Medically Reviewed by Kathleen M. Zelman, MPH, RD, LD on August 02, 2021
Grilled Sardines With Aioli
Sardines may be small, but they're big fish when it comes to calcium. A serving can help you get to the 1,000 milligrams a day that most adults need. Try fresh sardines -- tossed on the grill for a smoky, delicious hors d'oeuvre. Drizzle with garlicky aioli sauce for as much calcium as you'd get in 8 ounces of yogurt.
When it comes to leafy greens, arugula is a super food: rich in vitamins and bone-building calcium. Toss in some shredded Parmesan cheese and slivered almonds to get 125 milligrams of calcium in a small, tasty salad.
Arugula (1 cup): 32 milligrams calcium
Almonds (12 nuts): 30 milligrams calcium
Parmesan (1 tablespoon): 63 milligrams calcium
As an appetizer or a meal, a flatbread pizza with the right toppings can be packed with calcium -- even before you add cheese! Start with crumbled, canned salmon and plenty of arugula for a pie that's got more calcium than a large glass of milk.
Salmon (3 ounces): 90 milligrams calcium
Arugula (1 cup): 32 milligrams calcium
Flatbread crust: 113 milligrams calcium
Figs Stuffed With Manchego Cheese
Stuff sweet, chewy fresh figs with interesting cheeses to make an appetizer full of flavor. Spanish manchego is a tangy choice made from sheep's milk and loaded with calcium. Two manchego-stuffed figs provide 245 milligrams of calcium -- with just 150 calories.
Manchego (1 ounce): 200 milligrams calcium
Figs (2): 45 milligrams calcium
Stuffed Grape Leaves
Stuffed grape leaves are a Greek specialty. They're usually made with rice, aromatic herbs and spices, ground beef, and leaves from a grape vine. The olive-green leaves have some calcium, and dipping them in non-fat Greek yogurt boosts the total. Six stuffed leaves with 1/4 cup of yogurt sauce add up to 147 milligrams of calcium – about 15% of what most adults need in a day.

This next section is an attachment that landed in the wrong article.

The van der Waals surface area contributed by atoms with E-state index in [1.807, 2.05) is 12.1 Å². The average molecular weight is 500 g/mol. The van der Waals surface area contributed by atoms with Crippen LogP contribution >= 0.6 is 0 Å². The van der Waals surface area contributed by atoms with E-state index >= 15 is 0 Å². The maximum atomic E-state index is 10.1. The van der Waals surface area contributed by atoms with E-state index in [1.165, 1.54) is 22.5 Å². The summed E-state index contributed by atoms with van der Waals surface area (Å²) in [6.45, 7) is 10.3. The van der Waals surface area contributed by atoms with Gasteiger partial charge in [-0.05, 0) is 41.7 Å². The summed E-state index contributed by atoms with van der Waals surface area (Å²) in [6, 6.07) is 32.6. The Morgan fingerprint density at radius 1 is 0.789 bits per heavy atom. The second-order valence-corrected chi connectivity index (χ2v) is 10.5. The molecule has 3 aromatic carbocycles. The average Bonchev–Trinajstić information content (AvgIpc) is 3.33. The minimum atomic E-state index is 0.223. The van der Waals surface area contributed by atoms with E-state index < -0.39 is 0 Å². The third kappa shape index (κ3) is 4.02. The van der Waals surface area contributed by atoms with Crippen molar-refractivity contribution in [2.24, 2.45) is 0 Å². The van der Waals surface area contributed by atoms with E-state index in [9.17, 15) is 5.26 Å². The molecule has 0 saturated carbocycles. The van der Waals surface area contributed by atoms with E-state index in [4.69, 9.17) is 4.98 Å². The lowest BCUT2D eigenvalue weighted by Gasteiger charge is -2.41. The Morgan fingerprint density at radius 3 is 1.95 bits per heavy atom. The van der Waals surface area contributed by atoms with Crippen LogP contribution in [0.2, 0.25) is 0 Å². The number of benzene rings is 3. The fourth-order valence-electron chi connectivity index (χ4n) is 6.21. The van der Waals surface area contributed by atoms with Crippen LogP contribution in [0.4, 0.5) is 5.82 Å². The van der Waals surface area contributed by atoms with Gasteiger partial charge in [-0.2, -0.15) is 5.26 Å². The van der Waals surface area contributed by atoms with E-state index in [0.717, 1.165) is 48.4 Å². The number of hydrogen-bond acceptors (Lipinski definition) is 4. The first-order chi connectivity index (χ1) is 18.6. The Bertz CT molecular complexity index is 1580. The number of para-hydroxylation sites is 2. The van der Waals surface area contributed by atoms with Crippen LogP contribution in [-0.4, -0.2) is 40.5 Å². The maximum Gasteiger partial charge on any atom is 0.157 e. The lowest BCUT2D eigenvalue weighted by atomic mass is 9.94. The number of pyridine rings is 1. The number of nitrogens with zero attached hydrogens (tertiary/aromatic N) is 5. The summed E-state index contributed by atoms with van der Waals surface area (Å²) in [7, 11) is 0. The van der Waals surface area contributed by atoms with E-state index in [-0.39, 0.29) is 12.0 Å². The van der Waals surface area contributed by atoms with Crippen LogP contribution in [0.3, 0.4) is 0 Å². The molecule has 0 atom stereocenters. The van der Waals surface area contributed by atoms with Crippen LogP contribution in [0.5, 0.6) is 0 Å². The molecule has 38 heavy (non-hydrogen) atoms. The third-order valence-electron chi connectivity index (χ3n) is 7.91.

Crisp endive leaves are just the right shape for finger food. Combine low-fat cream cheese and smoked salmon, then scoop the mix into an endive leaf. A few small bites of these before dinner and you'll get about 75 milligrams of calcium. The major sources:
Dandelions can invade a manicured lawn, but cooks love the greens for their peppery flavor. The leaves are also loaded with nutrients and have more calcium than you'd get from spinach. Wilted or sautéed, dandelions make a flavorful side dish. Oil, garlic, and other seasonings help balance the peppery bite.
Dandelion greens (1 cup): 147 milligrams calcium
This green vegetable tastes a little sweeter than its big brother broccoli. It has small florets and long, tender stalks that don't need to be peeled. Roast or sauté the spears for robust flavor. Or steam them briefly, making sure not to lose the vivid green color. Quick cooking helps retain the vitamins.
Broccolini (1 cup): 55 milligrams calcium
Baby Bok Choy
With green leaves and white stalks, baby bok choy looks like regular bok choy in miniature. But this variety of Chinese cabbage is milder and more tender. Try cooking and serving the heads whole, rather than chopping the vegetable. It works great in a stir fry or as a side dish.